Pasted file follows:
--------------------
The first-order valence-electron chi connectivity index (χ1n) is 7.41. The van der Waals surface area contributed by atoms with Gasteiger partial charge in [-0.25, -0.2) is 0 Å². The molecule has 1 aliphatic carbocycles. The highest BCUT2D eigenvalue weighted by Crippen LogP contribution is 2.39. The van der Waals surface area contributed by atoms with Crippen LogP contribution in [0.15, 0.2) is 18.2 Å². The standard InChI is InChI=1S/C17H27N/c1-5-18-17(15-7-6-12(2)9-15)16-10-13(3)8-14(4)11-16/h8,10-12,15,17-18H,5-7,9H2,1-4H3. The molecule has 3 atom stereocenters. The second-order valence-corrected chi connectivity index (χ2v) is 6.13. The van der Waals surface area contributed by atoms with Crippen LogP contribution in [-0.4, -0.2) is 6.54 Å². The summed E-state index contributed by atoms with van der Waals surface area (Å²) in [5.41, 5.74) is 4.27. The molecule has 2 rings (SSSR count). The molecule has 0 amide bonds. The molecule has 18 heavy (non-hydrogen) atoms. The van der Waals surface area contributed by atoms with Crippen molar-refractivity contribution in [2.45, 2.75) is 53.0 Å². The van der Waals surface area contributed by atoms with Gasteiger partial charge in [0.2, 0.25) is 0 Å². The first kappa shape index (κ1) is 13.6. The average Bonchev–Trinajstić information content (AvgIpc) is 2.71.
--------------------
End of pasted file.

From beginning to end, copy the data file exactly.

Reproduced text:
The first-order valence-electron chi connectivity index (χ1n) is 7.41. The van der Waals surface area contributed by atoms with Gasteiger partial charge in [-0.25, -0.2) is 0 Å². The molecule has 1 aliphatic carbocycles. The highest BCUT2D eigenvalue weighted by Crippen LogP contribution is 2.39. The van der Waals surface area contributed by atoms with Crippen LogP contribution in [0.15, 0.2) is 18.2 Å². The standard InChI is InChI=1S/C17H27N/c1-5-18-17(15-7-6-12(2)9-15)16-10-13(3)8-14(4)11-16/h8,10-12,15,17-18H,5-7,9H2,1-4H3. The molecule has 3 atom stereocenters. The second-order valence-corrected chi connectivity index (χ2v) is 6.13. The van der Waals surface area contributed by atoms with Crippen LogP contribution in [-0.4, -0.2) is 6.54 Å². The summed E-state index contributed by atoms with van der Waals surface area (Å²) in [5.41, 5.74) is 4.27. The molecule has 2 rings (SSSR count). The molecule has 0 amide bonds. The molecule has 18 heavy (non-hydrogen) atoms. The van der Waals surface area contributed by atoms with Crippen molar-refractivity contribution in [2.45, 2.75) is 53.0 Å². The van der Waals surface area contributed by atoms with Gasteiger partial charge in [0.2, 0.25) is 0 Å². The first kappa shape index (κ1) is 13.6. The average Bonchev–Trinajstić information content (AvgIpc) is 2.71.